In any claim arising from a construction or supply contract, parties will often look to the contract to see whether there is a fitness for purpose clause. However, poor drafting can result in confusion as to what “fitness for purpose” even means in the context of the agreement.
A fitness for purpose clause is a warranty by which a contractor or consultant promises that the product they have been contracted to design, build or supply is fit for the principal’s intended use or purpose once completed.
However, one could fill a metaphorical lake with the tears of contractors who have been burned by such clauses over the years; they are often vague and (when drafted poorly) quickly become the focus of dispute.
This is of particular concern to contractors because, while professional indemnity policies provide cover for issues of common law civil liability, they do not indemnify extraneous contractual warranties or guarantees (including fitness for purpose clauses) regardless of whether a contractor has acted with due reasonable skill and care.
However, it is not solely an issue for contractors. Fitness for purpose clauses are, for all intents and purposes, an allocation of risk. In complex projects, principals are unlikely to benefit from circumstances in which contractors exhaust every avenue to avoid a claim due to a vaguely drafted fitness for purpose clause.
Consequently, it is in the best interests of all parties to construction or supply contracts to address more practically the assumption of risk and ensure that there is sufficient specificity and clarity around the requirements of the contract. To fail do to so merely creates the potential for protracted and costly litigation for both parties and insurers alike.
Drafting a fitness for purpose clause
In drafting a suitable fitness for purpose clause, you should be asking two clear questions:
- Fit for what purpose?
- Fit to what standard?
As with any contractual provision, a fitness for purpose clause requires interpretation of the contract and the surrounding circumstances to determine its extent and application. Therefore, the intended purpose of the works (or the goods) should be properly identified and clearly stated in an objectively measurable way (this may be with reference to drawings, specifications, or project requirements).
Fit for what purpose?
The purpose for which goods or services are required will often be easily implied, particularly if it has only one obvious purpose. It is not necessary for a buyer or principal to communicate expressly to a seller or contractor that he or she wants the goods for such a general purpose.
However, where a principal or buyer requires goods or services for a special purpose, there must be express communication of that purpose, or circumstances in existence from which it can be implied. Therefore, greater care in drafting the clause is required.
It becomes important to ask what – exactly – you want to achieve. Instead of, for example, simply a “world-class water treatment plant that is fit for purpose”, be more specific. What are the capacity requirements? What is the warranted service life? Who is going to need to use it? How would “world class” even be interpreted in this context?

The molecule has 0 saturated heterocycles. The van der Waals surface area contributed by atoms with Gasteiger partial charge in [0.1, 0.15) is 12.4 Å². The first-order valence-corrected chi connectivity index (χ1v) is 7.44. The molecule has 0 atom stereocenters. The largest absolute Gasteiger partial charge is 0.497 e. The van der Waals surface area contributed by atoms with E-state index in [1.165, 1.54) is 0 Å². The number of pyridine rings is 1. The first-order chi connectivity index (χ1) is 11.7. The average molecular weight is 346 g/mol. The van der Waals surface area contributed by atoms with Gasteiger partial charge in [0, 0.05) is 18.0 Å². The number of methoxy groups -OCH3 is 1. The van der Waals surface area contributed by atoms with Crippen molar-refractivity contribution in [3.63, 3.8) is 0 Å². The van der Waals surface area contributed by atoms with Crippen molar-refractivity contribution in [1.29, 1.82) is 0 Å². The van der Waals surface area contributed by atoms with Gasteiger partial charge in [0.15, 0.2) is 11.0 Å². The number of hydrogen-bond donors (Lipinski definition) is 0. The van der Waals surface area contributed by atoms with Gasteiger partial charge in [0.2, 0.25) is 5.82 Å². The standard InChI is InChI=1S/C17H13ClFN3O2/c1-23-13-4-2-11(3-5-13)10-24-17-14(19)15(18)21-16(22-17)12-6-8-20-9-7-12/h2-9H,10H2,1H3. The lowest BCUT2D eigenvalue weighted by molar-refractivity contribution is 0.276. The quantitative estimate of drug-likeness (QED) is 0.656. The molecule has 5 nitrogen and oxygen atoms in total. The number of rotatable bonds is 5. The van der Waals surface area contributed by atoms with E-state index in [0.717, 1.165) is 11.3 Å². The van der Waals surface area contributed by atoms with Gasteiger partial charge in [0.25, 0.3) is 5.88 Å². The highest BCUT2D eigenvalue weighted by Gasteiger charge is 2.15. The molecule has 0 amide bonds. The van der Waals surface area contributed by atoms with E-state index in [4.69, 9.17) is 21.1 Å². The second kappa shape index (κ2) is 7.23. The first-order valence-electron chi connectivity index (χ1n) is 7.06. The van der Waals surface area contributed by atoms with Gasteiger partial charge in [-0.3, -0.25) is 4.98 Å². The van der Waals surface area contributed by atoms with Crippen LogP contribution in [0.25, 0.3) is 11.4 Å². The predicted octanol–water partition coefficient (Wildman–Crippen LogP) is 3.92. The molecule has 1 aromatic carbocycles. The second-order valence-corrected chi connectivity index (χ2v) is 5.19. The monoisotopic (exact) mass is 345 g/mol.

Fit to what standard?
The standard to which the works (or goods) need to be provided should be clearly set out in some objective measure; perhaps by reference to conformity with some industry standard or specific requirements able to be objectively measured or quantified.
When one considers the number of documents that might expressly comprise an engineering, procurement and construction contract for a complex construction project, as well as the documents that might be incorporated by reference into such a contract, a vague fitness for purpose clause will lead to difficulty in construing exactly what the purpose of the works might be said to be. Therefore, specificity is a contract’s best friend.
For example, it might be that your wastewater treatment plant needs to have a dry-weather firm capacity capable of processing 2,330,000 m3 of raw wastewater per day, or it might be that it needs to be capable of operating without any major repair or overhaul for a period of 20 years.
Therefore, we recommend that careful attention is paid when drafting a contract that requires a project to be “fit for purpose”. This will not only help to avoid future disputes as to the intention of the parties but will ensure that you are as protected as possible against promises for which you are not covered by your insurance.
If you have any questions about the application of fitness for purpose clauses, or you have any other questions regarding matters of insurance or construction law, please get in touch with our Insurance Team, our Construction Team, or your usual contact at Hesketh Henry.
Disclaimer: The information contained in this article is current at the date of publishing and is of a general nature. It should be used as a guide only and not as a substitute for obtaining legal advice. Specific legal advice should be sought where required.